Deutsche Boerse AG and NYSE Euronext offered further concessions to European regulators after their previous suggestions didn’t go far enough to eliminate antitrust concerns over their merger.
The two exchanges are prepared to sell more assets to soothe concern about their dominance in the European single-equity derivatives market and will give any buyer the option to access Eurex Clearing for post-trade processing, the companies said in a statement today. The proposals include the sale of NYSE’s London-based Liffe single-stock equity derivatives business, according to two people familiar with the situation who declined to be identified as the remedies are private.
“The European Commission seems to be taking a fairly hard line, so I’m not sure these remedies will do it,” said Richard Perrott, exchange analyst at Berenberg Bank in London who rates Deutsche Boerse a “buy.” “More open access, not just on new and innovative products, but on existing products would have been welcome. The outcome is still too close to call.”
The companies also said they will license the Eurex trading system to a third party interested in offering interest rate derivatives. NYSE spokesman James Dunseath and a spokesman for Deutsche Boerse both declined to comment on the Liffe proposals.
European Union officials told Frankfurt-based Deutsche Boerse and New York-based NYSE at a meeting in Brussels on Dec. 6 that their Nov. 17 offer to divest some European single-equity derivatives units didn’t sway customers and rivals, according to people familiar with the discussions. Regulators also weren’t convinced that offering competitors limited access to Deutsche Boerse’s clearinghouse would do enough to foster competition for exchange-traded derivatives, the people said.
The meeting followed two days of talks with regulators in October where the exchanges also failed to alleviate antitrust concerns. Regulators have told the two companies that their deal to create the world’s largest exchange would monopolize derivatives trading in the region. The EU can block a takeover or require concessions from companies to eliminate potential antitrust problems.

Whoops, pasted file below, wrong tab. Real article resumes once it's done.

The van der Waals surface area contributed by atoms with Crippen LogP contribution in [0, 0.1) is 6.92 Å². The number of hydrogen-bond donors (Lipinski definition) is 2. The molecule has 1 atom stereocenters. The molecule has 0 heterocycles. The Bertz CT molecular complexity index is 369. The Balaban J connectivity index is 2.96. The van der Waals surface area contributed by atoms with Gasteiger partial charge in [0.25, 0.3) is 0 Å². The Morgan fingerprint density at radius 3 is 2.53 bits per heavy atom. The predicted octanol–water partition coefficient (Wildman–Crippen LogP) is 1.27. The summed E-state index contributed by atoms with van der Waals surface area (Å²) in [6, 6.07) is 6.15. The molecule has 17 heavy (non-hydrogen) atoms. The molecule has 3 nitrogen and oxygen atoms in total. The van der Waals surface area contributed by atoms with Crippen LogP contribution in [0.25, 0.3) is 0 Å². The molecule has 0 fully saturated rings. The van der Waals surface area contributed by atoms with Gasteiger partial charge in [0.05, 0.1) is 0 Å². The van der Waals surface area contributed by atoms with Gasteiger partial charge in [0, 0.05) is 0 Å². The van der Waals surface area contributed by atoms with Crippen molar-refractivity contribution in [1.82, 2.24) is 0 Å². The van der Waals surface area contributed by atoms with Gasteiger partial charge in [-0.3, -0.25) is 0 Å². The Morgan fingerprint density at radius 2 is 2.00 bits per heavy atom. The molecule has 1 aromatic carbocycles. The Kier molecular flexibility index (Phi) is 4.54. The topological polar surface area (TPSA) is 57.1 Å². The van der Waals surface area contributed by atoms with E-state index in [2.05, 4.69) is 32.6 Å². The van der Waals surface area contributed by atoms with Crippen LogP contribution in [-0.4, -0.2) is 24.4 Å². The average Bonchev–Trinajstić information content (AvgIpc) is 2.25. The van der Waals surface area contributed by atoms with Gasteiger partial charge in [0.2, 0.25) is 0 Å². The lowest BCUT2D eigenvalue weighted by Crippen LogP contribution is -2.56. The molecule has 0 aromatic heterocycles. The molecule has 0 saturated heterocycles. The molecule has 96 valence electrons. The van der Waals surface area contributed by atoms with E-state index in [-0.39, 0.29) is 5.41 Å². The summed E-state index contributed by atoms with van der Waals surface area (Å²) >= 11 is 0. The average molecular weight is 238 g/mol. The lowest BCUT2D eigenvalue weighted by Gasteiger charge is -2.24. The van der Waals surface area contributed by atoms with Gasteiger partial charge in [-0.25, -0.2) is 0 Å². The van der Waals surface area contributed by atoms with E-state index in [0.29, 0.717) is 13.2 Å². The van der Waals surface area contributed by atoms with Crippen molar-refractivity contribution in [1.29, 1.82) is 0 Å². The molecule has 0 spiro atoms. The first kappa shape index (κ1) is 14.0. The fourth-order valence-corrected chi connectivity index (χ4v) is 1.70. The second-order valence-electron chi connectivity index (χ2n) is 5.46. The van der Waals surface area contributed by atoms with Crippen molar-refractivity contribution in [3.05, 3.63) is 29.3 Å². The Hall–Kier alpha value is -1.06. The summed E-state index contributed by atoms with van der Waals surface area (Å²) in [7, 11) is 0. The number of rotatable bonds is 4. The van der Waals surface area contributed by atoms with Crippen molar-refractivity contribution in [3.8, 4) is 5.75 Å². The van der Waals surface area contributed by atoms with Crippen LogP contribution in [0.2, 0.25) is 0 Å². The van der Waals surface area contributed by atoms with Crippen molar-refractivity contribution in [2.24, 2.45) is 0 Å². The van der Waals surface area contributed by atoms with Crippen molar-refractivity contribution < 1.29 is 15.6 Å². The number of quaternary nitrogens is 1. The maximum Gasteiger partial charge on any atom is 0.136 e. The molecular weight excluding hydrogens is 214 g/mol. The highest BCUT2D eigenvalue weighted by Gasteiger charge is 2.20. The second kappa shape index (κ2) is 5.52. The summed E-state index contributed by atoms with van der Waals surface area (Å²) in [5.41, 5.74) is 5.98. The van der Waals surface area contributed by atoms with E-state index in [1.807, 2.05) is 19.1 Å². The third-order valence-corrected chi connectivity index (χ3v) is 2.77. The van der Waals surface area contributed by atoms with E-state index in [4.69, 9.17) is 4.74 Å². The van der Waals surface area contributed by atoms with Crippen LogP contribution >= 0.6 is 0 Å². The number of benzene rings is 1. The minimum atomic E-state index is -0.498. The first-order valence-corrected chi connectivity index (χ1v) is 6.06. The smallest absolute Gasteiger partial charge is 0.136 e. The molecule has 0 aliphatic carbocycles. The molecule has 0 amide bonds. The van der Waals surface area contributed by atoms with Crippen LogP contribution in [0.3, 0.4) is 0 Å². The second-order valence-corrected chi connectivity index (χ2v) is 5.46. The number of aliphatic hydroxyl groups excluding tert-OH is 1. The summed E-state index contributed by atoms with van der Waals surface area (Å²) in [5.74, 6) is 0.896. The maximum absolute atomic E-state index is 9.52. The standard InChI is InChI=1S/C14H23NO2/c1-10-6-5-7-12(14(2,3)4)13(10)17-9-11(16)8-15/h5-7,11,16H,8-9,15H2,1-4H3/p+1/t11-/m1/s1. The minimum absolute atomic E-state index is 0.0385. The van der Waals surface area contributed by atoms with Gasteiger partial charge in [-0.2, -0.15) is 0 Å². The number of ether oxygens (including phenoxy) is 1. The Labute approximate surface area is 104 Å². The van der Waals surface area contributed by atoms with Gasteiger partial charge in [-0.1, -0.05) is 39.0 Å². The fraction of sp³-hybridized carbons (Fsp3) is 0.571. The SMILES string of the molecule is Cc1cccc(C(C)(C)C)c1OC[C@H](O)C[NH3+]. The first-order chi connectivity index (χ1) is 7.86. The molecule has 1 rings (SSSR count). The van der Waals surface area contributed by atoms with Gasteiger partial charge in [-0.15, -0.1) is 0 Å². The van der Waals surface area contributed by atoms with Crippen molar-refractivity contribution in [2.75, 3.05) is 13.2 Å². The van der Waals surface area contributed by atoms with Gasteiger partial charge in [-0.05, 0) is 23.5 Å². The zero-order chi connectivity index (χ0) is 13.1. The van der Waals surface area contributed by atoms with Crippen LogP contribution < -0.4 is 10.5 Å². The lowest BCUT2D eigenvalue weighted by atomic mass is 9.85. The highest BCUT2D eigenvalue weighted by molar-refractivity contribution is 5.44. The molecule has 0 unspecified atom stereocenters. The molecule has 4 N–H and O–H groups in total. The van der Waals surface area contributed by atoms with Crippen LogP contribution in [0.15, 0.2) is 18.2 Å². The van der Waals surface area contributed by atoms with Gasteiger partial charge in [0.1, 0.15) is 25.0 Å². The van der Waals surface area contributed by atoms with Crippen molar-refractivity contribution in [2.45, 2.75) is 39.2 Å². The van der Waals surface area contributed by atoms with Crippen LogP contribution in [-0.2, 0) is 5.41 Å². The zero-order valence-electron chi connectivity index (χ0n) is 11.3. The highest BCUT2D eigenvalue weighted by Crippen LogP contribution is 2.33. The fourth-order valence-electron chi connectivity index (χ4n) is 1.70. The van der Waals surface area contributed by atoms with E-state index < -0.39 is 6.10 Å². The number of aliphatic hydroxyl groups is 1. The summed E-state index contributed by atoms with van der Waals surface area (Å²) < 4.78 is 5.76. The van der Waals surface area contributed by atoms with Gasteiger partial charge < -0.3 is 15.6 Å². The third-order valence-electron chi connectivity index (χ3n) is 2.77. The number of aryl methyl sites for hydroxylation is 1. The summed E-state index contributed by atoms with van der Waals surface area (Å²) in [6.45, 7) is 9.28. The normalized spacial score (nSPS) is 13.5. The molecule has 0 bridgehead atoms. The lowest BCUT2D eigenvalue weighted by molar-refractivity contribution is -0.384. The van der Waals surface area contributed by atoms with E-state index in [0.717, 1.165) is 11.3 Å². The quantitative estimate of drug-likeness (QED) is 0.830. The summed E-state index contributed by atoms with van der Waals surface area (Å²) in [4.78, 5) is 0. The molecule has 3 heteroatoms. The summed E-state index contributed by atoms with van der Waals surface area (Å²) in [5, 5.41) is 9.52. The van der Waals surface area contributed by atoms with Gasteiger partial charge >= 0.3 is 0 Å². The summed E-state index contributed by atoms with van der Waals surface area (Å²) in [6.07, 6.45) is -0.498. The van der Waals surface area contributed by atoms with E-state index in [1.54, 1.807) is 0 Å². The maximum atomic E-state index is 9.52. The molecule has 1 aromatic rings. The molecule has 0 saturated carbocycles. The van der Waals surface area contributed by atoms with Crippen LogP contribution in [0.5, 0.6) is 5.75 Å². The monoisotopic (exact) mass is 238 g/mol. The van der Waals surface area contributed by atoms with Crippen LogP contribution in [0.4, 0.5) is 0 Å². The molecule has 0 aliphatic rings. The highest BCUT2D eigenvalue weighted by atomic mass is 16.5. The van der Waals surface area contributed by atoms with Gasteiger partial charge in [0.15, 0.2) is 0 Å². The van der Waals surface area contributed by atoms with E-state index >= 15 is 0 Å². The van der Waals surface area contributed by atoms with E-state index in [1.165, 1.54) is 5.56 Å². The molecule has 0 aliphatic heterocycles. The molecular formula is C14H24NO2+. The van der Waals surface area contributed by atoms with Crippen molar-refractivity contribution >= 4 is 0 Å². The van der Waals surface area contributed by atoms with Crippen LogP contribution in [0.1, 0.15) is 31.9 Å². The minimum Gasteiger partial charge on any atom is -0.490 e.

Other new remedies offered today included increasing the degree to which rivals’ derivatives can mirror products offered by Deutsche Boerse and NYSE before they are excluded from using the exchanges’ clearinghouse, according to two people familiar with the situation.
The companies offered to boost the so-called correlation coefficient at which access is allowed for some index-based products to more than 90 percent, from a previous limit of no more than 85 percent. They kept the limit unchanged for Liffe’s benchmark short-term interest rate contracts.
Alternative trading venues will be offered clearinghouse use in addition to traditional exchanges and access could be allowed for an indefinite period of time, the people said. The sale of the Liffe equity-options business would be subject to regulatory approval and the equivalent Deutsche Boerse unit would be spun off if it is refused, the people said.
“NYSE shareholders should be relieved that the latest concessions remain far short of undermining the ‘industrial and commercial logic’ of the proposed transaction,” Edward Ditmire, an analyst at Macquarie Group Ltd. in New York, wrote in a note to investors. “On the other hand, the concession process has clearly become iterative, and there are no assurances that additional, more costly remedies might be demanded.”
The deadline for the European Commission to rule on the merger was extended until Feb. 9, the companies said today.